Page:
When large institutions such as hospitals are attacked, the first assumption is that a coordinated cyberattack broke through their firewall and gained access to their systems. In reality, the hackers are using the most popular method to compromise a system, social engineering. Most malware comes in through benign phishing emails.
While phishing attacks are usually coordinated, they rely on stealth and not brute force to access your system. Security protocols are designed to resist brute force attacks; cyberattacks that capitalize on human error like phishing often fly under the radar.
According to the Joint Cybersecurity Advisory release, two instances of malware are currently being used via phishing to target healthcare organizations, Trickbot and BazarLoader/BazarBackdoor. However, system administrators should be wary of and train their team to recognize any phishing attempts.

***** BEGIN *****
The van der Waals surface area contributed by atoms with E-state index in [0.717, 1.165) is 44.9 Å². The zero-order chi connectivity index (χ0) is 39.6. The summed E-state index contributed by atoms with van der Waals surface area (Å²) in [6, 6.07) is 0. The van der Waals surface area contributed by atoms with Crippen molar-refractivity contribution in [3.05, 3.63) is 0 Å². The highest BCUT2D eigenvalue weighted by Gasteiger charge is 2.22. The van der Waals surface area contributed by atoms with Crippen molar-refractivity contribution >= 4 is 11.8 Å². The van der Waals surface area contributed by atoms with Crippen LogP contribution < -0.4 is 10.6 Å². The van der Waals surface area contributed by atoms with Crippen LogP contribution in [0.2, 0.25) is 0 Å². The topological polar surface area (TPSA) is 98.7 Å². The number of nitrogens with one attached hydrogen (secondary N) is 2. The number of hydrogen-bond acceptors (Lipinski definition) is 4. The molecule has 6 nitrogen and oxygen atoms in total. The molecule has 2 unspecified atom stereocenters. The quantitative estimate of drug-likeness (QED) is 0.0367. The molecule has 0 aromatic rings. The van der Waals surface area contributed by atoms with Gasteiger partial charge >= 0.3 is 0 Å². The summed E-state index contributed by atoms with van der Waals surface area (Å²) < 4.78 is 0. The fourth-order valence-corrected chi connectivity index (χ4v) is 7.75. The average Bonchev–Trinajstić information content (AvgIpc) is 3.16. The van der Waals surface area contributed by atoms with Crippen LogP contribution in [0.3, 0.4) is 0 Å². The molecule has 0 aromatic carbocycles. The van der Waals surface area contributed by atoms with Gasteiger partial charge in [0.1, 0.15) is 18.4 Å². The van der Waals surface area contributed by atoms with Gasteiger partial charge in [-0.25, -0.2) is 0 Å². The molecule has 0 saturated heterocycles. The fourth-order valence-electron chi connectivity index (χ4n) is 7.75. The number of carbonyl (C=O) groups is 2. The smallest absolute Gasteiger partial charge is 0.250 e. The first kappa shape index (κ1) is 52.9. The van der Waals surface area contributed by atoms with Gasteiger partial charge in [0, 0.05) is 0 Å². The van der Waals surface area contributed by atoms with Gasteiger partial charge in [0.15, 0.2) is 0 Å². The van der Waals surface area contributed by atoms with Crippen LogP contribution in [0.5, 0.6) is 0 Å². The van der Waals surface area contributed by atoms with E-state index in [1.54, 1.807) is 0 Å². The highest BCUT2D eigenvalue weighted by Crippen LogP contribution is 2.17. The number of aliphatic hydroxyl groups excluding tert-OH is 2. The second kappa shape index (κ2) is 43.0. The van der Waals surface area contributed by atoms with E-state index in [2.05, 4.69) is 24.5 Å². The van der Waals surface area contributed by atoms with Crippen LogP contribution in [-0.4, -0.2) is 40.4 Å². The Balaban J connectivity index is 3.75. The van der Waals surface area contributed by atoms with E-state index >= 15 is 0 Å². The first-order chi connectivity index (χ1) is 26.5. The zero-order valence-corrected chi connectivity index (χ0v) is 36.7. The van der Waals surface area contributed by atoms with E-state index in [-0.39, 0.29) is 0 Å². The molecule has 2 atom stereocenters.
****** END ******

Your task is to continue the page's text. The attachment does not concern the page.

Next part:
Phishing attacks are effective because they target a person’s natural desire to be helpful or deceptive about mistakes. This can result in the person breaking protocol to solve a problem or correct an error. Once a target clicks on a link or provides credentials, the hacker can gain access and, in the case of a ransomware attack, gain control of the entire system and hold it hostage.
Phishing emails can appear as average, legitimate business correspondence about essential tasks requiring the recipient's attention. Due to the pandemic, your team may not be as vigilant at detecting these types of threats. A well-trained staff can help prevent ransomware from gaining a foothold.
Keep in mind that these are not the only ways that ransomware can be spread, they are just the tactics that have been sighted recently.
Ransomware is only effective if your data is irreplaceable. As long as you can retrieve your data, the cybercriminal has no power over you or your business, provided that they can’t access your data directly. Here are some best practices to reduce the risk of ransomware and other cyber threats.